Today, I look at China Miéville’s, EMBASSYTOWN. Beware of spoilers. This won’t be a review of the novel, but a study of the Ariekei, the aliens indigenous to the planet Arieka.
First, a little advice…If you have the opportunity, consume EMBASSYTOWN via audiobook. To buy EMBASSYTOWN via Audible, click here. To buy the physical novel, EMBASSYTOWN click here. Language is central to the story, but the Ariekei language is best experienced when heard rather than read, therefore my encouragement to read via Audible. The Ariekei (also known as the hosts) speak from two mouths at once. One mind, but two words emerge from the creature when it vocalizes. In the audio reading, the sound producers overlay two words spoken at once, like hearing two notes played at the same time. The effect is marvelous and strange.
For a synopsis: One human culture, the Bremen, has adapted and figured out a method of speaking with and listening to the indigenous population of Arieka, a planet on the edge of the known universe. Their motivation for doing so is to maintain a colony on Arieka. Like a typical colonial power, the Bremen dig for metals and also trade with the Ariekei, whose biotech is advanced and valuable across the known universe. The Ariekei are advanced in many respects, but their language does not allow them to lie or even speculate.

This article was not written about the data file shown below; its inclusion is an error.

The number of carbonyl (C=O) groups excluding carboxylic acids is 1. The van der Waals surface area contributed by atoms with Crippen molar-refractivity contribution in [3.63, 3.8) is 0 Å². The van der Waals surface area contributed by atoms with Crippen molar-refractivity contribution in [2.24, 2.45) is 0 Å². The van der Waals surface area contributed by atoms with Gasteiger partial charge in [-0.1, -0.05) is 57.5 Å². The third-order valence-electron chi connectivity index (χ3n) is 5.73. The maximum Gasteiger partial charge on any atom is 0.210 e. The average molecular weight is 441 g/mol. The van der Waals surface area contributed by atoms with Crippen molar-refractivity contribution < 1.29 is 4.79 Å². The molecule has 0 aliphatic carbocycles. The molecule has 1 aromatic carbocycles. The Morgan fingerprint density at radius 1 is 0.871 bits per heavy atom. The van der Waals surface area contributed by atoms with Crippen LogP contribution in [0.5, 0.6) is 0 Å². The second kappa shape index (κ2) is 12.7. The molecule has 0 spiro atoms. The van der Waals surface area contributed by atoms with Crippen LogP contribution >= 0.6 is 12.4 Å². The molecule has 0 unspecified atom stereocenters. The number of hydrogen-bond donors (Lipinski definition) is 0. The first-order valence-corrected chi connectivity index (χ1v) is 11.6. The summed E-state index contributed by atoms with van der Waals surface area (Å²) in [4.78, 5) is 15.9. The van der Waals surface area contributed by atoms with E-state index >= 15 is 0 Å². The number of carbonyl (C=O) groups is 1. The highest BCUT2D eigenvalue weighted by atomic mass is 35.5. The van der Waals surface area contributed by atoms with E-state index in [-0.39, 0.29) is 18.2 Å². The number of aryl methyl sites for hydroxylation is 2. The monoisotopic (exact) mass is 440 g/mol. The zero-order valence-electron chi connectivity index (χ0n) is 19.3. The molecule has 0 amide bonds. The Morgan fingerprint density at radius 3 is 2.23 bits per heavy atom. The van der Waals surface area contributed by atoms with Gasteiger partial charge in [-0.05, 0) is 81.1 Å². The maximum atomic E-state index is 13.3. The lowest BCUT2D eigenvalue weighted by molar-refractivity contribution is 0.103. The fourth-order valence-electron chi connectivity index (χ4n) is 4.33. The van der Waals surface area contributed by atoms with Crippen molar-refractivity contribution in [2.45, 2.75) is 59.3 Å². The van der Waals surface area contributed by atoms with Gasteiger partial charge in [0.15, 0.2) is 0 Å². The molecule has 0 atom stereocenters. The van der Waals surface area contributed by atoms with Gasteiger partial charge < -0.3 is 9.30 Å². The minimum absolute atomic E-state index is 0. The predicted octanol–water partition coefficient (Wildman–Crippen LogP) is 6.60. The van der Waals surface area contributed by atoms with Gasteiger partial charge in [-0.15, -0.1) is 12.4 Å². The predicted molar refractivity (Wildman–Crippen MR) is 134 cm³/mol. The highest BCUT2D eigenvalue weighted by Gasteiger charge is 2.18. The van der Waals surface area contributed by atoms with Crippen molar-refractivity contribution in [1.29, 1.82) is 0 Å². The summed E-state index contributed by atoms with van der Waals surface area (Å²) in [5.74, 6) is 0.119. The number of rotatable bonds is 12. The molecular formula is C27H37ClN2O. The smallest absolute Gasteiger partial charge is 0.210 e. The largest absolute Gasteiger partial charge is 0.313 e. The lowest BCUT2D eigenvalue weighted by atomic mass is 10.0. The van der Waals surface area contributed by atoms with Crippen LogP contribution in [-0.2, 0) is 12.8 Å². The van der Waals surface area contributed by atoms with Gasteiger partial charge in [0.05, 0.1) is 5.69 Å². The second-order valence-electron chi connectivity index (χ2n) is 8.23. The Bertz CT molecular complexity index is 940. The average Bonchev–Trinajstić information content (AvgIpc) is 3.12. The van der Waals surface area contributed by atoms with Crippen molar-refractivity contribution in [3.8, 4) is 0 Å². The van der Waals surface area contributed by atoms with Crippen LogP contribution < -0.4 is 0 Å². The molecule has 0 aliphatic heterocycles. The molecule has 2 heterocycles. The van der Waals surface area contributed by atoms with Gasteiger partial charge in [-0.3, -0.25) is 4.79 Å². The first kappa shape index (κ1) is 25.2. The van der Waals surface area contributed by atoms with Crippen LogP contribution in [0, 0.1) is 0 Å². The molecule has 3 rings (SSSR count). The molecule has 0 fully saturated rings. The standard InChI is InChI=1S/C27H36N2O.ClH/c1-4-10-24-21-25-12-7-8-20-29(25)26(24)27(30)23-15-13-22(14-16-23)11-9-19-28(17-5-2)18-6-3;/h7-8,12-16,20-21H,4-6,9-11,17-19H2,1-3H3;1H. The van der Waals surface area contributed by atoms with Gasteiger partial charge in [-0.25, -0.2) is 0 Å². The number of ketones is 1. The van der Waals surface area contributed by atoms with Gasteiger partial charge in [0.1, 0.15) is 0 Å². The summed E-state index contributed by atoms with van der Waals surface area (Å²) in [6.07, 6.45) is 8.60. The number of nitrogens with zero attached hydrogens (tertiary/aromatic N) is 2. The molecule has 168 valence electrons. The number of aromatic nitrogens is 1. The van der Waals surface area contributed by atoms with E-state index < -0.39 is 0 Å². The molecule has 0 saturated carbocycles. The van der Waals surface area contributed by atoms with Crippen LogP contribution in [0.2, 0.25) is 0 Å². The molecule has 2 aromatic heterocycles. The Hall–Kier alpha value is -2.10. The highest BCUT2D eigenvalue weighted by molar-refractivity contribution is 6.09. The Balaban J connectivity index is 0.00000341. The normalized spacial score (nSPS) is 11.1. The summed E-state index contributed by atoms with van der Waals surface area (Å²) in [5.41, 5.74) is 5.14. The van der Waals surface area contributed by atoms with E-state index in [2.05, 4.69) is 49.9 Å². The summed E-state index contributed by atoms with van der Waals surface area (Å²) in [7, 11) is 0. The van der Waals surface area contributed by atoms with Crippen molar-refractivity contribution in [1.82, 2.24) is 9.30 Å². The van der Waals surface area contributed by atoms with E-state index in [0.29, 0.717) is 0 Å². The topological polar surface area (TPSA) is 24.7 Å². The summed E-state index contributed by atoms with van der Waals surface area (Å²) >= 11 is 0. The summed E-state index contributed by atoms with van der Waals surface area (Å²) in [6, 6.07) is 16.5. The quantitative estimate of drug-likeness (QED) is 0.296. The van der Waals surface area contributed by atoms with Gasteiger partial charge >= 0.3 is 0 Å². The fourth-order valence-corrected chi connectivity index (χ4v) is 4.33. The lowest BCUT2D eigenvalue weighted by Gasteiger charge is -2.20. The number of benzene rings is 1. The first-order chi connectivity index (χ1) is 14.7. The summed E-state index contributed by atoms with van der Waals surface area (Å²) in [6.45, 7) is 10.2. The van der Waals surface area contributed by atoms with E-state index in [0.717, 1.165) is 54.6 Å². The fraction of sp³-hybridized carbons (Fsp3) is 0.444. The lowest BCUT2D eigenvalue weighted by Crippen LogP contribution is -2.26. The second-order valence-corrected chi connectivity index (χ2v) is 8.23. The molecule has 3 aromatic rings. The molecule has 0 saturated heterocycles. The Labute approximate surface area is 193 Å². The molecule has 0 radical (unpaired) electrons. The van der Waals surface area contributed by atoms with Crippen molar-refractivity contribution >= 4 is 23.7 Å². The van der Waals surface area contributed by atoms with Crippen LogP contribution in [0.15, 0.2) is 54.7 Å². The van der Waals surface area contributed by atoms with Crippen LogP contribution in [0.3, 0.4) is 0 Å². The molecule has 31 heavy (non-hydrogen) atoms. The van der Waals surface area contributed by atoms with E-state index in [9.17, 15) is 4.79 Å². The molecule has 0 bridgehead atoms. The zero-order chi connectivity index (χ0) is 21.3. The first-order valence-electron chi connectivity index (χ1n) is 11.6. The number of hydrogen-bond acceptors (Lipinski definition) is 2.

Conflict arises in EMBASSYTOWN when one Bremen ambassador introduces lying into the Ariekei language. He does this in the hopes of taking control of the host population, but chaos ensues. The main character, a woman named Avice Benner Cho, steps in to save those living on the planet, both human and Ariekei.
How does Miéville give the aliens, the Areikei, personality and tap into audience empathy?